Why it matters

Video surveillance systems have very strong potential for both companies and governments. However, Buenos Aires’ system violates international human rights law. Furthermore, it uses criminal records as training data, which is known to be highly biased partly due to historical systemic inequalities.

What’s next

All AI solutions, but especially those used for surveillance purposes, need clean and compliant data to ensure equal social outcomes and fairness in real-life applications. There remains a clear lack of large scale governance and standardized ethical frameworks in high-stake Machine Learning solutions.

AI for Healthcare

Healthcare is being transformed by a rise in the adoption of data-driven solutions


The market for the Internet of Medical Things (IoMT) is expanding rapidly. From glucose monitors to MRI scanners, sophisticated sensors are increasingly being matched with AI-powered analytics. The IoMT market, which Deloitte estimates will grow to 158.1 billion USD by 2022, is undertaking a mission to improve efficiency, lower care costs, and drive better health outcomes in healthcare using data-driven insights.

Recently, COVID has highlighted the need for remote patient monitoring. In order to lower hospital readmissions and emergency visits, the large majority of healthcare providers are beginning to invest in remote systems. These allow for monitoring essential health metrics for at-risk patients without needing a visit to the doctor.

What’s new

Last week, the US Center for Medicare & Medicaid Services (CMS) stated it would start reimbursing for the use of two novel Augmented Intelligence systems. The first, called IDx-DR, can diagnose diabetic retinopathy, a diabetes complication that can cause blindness, using retina scans.

digest healthcare ct scan


The second is a software developed by called ContaCT. The system can alert a neurosurgeon when a CT scan shows evidence that a patient has a blood clot in their brain. Rapid diagnosis is essential in these situations as saving a couple of minutes can dramatically reduce potential disabilities. Results show that Viz ICH is 98% faster than the standard of care.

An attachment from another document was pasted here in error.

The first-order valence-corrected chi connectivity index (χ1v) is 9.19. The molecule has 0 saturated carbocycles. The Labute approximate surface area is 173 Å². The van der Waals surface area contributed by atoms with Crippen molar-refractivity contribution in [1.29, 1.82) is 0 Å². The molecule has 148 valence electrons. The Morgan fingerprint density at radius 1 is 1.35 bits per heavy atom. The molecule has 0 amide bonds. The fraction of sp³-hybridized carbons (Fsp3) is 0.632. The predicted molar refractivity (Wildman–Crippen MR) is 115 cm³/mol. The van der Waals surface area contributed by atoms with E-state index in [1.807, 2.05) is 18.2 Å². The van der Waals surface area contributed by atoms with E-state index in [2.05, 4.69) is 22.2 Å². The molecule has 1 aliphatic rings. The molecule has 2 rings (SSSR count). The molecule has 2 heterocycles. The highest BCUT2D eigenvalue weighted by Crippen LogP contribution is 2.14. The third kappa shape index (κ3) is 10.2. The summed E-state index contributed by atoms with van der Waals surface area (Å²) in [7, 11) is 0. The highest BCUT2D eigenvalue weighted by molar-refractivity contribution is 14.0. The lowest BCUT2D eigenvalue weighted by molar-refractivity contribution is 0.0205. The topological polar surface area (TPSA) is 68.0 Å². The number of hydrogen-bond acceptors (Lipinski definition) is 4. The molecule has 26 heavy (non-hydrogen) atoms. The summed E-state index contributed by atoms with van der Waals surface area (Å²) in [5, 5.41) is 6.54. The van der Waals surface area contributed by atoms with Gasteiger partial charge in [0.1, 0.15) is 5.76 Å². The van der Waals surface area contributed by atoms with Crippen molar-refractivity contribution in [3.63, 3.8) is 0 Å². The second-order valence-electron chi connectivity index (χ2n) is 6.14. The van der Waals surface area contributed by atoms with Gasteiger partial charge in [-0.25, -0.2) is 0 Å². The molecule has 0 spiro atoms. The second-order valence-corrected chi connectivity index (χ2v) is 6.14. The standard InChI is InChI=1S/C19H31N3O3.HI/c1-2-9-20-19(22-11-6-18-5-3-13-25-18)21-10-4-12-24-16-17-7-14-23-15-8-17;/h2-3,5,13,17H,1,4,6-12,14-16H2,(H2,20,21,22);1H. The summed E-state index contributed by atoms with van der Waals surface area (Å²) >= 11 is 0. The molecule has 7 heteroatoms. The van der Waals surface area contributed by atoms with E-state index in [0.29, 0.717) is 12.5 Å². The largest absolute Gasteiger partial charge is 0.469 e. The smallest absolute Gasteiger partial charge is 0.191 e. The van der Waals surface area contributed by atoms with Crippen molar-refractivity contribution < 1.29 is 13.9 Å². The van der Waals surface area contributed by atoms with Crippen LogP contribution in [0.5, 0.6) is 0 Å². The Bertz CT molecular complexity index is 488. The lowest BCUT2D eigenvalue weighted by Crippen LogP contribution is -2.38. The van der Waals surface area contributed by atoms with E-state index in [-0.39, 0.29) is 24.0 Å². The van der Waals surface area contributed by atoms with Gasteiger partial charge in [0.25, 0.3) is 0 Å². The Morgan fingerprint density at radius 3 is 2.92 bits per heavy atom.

In other news, a real-world oncology analytics platform called Cota Health has recently raised $10 million. Organizing fragmented real-world data, their solution can gain insights into cancer treatments and care delivery variation.

Why it matters

The willingness to pay for the standardized use of AI tools is great news for other companies working on medical AI products. It should be noted, however, that these solutions are not replacing healthcare workers. Instead, the solutions provide augmented intelligence that allows the workers to spend more time on essential tasks. These data-driven analytics act as a support system for healthcare, enabling a more informed decision-making process.

What’s next

While the increasingly-connected environment of IoMT brings a lot of advantages and increases the efficiency of many processes, one must not forget the new security risks that come along with them. These sophisticated sensors act as edge-devices in their respective networks. As such, they open up new vulnerabilities for cybercriminals to exploit.

In general, it is paramount for the future of healthcare that adequate AI governance is put in place to mitigate these drawbacks. Furthermore, there are many other factors such as data privacy, fairness, and ethics that come into play when deploying data-driven solutions to real-world high-stake environments.

Hum to Search

Google has revealed the Machine Learning technology behind their Hum to Search feature